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Second Skin

The artwork displayed on the walls of the Happy Sailor tattoo parlor in East London gets under the skin ... Industrial designers go for the sporting life.

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Art for life tattooing an artist’s one-off design

Art for life: tattooing an artist’s one-off design.

Photo By Tim Jenkins

LONDON — The artwork displayed on the paint-chipped walls of the Happy Sailor tattoo parlor in East London is as everlasting as a Van Gogh. But they’re not to be hung on any wall. The one-off designs by 30 artists, who include fashion illustrator Julie Verhoeven, Gavin Turk, Wim Delvoye, Adam McEwen and Sally Barker, are meant to remain on show forever — on the skin of the collector, that is.

“I’m offering free artwork, but you essentially have to commit to it for the rest of your life,” says Richard Adamson, who organizes exhibitions for a London art collective known as Another Roadside Attraction.

“I’m questioning the value of art,” he adds over the hissing of tattoo needles at the salon. “These are potentially priceless works, but you can’t sell them. You’re stuck with them.”

The show, which runs until Jan. 12, is called “Chaim Soutine,” a name taken from the Roald Dahl short story “Skin”  about a destitute man who meets a nasty end because of the valuable tattoo on his back.

Adamson, who had never even been inside a tattoo parlor before organizing the show, said those opting for the tattooing thus far are mostly people in the fine arts. In terms of the illustrations, Verhoeven shows a girl being barbecued; Scott King drew Ian Curtis as Jesus Christ, and Bruno Musterberg designed a replica of an organ tissue donor card.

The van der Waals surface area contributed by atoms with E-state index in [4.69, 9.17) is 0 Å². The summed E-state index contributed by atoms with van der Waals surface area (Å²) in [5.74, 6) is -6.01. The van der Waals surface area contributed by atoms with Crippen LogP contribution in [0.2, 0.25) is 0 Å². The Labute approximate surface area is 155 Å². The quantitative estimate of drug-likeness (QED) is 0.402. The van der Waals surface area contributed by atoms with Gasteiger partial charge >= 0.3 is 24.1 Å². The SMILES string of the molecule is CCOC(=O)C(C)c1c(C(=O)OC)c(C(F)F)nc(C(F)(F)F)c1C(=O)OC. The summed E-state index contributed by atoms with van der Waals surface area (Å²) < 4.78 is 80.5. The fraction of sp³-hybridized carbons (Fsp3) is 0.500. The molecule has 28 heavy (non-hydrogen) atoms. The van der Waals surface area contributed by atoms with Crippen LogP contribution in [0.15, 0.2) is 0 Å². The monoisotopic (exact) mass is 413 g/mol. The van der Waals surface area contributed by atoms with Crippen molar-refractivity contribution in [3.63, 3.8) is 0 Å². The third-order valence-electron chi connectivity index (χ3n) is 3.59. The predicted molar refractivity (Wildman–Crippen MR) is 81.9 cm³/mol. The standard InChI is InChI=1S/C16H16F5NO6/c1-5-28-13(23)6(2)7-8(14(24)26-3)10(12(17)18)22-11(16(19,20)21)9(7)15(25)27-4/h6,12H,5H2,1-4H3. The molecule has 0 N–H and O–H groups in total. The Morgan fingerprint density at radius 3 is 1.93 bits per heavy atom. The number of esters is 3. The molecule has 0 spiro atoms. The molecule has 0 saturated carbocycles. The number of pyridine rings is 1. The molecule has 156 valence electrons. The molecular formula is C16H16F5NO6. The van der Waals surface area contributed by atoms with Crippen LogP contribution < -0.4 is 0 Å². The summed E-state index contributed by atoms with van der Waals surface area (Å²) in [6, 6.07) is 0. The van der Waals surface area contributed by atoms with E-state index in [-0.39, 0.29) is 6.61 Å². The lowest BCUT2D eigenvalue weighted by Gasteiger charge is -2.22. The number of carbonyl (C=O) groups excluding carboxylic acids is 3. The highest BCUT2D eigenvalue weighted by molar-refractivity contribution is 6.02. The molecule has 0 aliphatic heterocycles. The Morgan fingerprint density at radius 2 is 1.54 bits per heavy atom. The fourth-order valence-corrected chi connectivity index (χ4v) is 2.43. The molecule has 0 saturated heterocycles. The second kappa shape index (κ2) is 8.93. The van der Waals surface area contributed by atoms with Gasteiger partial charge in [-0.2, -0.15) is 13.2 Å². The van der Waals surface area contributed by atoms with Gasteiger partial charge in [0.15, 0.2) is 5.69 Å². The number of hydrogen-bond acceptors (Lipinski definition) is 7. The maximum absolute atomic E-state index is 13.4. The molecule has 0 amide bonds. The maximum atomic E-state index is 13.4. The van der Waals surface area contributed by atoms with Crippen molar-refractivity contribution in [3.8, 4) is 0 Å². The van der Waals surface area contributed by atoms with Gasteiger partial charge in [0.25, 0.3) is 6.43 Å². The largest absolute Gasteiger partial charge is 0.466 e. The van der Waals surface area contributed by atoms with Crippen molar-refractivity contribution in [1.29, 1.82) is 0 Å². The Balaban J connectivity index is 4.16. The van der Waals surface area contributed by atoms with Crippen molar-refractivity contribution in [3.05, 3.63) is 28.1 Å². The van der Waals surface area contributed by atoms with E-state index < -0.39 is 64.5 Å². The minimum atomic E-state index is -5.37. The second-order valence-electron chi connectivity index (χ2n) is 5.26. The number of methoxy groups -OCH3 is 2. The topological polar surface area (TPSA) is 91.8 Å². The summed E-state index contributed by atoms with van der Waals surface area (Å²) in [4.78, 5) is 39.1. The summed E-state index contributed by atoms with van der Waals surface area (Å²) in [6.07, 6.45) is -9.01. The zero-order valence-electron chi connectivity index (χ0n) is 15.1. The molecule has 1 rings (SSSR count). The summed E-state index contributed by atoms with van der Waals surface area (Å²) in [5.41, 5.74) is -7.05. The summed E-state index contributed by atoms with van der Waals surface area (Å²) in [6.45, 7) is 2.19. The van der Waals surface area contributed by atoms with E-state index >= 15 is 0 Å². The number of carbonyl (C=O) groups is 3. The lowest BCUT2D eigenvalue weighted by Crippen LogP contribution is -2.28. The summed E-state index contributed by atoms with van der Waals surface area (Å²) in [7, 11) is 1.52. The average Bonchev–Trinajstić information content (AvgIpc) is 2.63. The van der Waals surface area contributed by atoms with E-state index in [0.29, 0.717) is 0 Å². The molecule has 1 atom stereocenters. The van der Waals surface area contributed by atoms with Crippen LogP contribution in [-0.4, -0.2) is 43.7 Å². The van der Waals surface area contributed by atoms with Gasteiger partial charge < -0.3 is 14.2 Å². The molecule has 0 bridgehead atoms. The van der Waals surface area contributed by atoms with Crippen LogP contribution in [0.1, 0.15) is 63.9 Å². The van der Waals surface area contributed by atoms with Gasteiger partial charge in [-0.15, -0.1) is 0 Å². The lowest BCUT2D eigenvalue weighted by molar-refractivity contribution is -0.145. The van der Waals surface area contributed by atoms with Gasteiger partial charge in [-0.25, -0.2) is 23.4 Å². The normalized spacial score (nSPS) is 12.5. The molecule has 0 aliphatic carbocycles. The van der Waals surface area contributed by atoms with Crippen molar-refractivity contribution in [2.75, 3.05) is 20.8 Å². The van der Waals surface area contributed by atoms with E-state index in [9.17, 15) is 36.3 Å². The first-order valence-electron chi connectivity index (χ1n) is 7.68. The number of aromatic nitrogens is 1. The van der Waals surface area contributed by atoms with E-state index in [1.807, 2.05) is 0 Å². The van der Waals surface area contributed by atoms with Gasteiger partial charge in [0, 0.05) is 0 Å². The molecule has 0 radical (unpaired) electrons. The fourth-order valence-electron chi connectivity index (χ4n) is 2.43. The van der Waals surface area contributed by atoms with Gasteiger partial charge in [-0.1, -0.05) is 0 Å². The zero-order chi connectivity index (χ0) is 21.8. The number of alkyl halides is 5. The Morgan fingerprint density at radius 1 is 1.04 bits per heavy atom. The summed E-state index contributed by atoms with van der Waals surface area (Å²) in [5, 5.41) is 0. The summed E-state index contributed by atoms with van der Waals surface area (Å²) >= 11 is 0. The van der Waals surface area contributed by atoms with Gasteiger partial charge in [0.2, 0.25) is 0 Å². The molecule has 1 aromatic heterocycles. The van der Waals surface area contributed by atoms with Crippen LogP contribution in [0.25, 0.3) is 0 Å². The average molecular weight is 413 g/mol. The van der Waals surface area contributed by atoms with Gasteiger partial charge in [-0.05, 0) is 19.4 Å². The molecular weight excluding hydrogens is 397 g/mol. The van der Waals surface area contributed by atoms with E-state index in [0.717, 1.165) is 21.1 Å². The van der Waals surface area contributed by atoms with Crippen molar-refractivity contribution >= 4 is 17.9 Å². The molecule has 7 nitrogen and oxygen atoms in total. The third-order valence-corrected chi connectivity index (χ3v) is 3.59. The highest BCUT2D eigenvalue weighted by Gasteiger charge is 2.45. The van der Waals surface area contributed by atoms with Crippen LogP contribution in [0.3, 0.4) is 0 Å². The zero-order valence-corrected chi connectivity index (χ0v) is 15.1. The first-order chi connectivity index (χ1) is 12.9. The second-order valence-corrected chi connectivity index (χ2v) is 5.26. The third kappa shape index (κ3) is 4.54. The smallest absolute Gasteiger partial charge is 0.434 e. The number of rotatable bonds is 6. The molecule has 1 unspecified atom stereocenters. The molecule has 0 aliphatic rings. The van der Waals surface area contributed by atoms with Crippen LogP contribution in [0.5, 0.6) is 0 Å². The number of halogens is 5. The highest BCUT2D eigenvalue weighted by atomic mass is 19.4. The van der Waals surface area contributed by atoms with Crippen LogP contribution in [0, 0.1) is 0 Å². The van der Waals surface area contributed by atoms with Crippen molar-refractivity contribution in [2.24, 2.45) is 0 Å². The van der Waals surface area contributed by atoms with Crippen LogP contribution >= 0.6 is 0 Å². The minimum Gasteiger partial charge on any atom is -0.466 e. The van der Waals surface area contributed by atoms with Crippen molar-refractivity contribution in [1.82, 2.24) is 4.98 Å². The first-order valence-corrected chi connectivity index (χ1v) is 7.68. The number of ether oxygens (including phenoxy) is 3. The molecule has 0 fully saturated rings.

Barker, a sculptor whose tattoo shows a medal, a ribbon and a globe with the words “I am the Sally Barker empire,” said her first thought was: “Who the hell would want to do that with my design? A tattoo is for life — unless you want to go through the hideous process of having it removed.”

Adamson is paying for both the show and the tattooing through sponsorships. He’s waiting for Charles Saatchi, the voracious London-based collector and promoter of edgy, British art, to walk through the doors of the Happy Sailor. But he’s not holding his breath.

“We’re getting a young crowd in here, a lot of art students,” he says. “We have had some posh old ladies come by, but they leave quite quickly.”
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